Acting Hot or Not? Testing the Citing to Show-Off Hypothesis

Jeppe Nicolaisen*, Tove Faber Frandsen

*Corresponding author for this work

Research output: Contribution to journalJournal articleResearchpeer-review

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Abstract

Purpose: Citation analysis as a method for studying scientific communication is frequently criticized for being based on biased citation practices. Questionable motives for the reference selection have been suggested including the claim that authors tend to cite hot papers in order to show-off. In this study, the authors investigate the claim that authors tend to cite the recent literature in order to show-off. Design/methodology/approach: Following Moed and Garfield (2004), the authors investigate the claim by analyzing the proportion of recent references as a function of the length of the reference lists of citing papers. The authors analyze reference lists of citing papers in the fields of biomedical engineering, economics, medicine, psychology and library and information science between 2010 and 2019. From each of these fields, a number of journals are included in the analysis to represent the field. In total, 42 journals are included in the analyses comprising a selection of almost 65,000 journal articles. The proportion of recent references is calculated using two citation windows. The proportion of recent references as a function of the length of the reference lists is calculated through simple linear regressions to predict the share of recent references based on the number of references. Findings: The results of the linear regressions indicate that in most cases, there are a statistically significant relationship between the share of recent references and the number of references. This study’s results show that when authors display selective referencing behavior, references to the recent literature tend to be only marginally increased, and some results even display the opposite tendency (marginally overciting the older literature). Originality/value: This study of the claim that authors tend to cite the recent literature in order to show-off does not confirm the hypothesis.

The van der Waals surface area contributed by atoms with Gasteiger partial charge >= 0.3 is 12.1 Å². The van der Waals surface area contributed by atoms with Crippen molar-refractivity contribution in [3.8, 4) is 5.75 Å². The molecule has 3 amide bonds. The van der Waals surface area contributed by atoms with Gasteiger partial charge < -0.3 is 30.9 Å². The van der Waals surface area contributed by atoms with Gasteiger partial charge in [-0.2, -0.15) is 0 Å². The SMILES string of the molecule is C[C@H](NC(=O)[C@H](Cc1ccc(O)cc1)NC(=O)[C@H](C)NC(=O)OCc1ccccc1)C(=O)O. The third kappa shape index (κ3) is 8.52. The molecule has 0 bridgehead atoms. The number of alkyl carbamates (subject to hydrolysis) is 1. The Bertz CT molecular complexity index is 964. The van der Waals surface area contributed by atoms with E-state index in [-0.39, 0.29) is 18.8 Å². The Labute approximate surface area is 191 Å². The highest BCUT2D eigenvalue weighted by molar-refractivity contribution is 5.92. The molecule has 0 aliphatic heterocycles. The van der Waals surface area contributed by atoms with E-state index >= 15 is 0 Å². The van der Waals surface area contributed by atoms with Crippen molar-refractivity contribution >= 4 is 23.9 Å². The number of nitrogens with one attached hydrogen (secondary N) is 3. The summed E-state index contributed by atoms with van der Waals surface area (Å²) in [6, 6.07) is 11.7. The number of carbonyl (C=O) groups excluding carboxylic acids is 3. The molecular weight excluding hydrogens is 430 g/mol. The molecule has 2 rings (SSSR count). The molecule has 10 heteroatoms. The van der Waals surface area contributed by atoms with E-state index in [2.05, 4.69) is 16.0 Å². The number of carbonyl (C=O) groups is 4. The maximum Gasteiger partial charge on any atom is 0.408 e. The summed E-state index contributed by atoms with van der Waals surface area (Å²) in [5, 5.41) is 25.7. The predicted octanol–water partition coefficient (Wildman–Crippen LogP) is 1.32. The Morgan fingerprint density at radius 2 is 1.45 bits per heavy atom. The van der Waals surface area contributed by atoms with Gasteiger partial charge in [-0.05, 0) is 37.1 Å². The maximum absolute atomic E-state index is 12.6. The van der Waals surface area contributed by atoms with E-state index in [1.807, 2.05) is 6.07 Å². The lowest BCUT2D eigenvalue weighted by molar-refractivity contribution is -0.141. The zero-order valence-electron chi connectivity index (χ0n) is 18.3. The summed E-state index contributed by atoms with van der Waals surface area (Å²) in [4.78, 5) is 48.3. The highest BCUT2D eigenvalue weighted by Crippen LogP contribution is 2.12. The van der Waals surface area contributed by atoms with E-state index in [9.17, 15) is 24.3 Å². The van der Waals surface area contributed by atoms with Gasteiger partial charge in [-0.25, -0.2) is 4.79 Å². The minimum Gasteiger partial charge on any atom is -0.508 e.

Original languageEnglish
JournalJournal of Documentation
ISSN0022-0418
DOIs
Publication statusE-pub ahead of print - 18. Dec 2020

Keywords

  • Bibliometrics
  • Citation analysis
  • Citation behavior
  • Citer motivations

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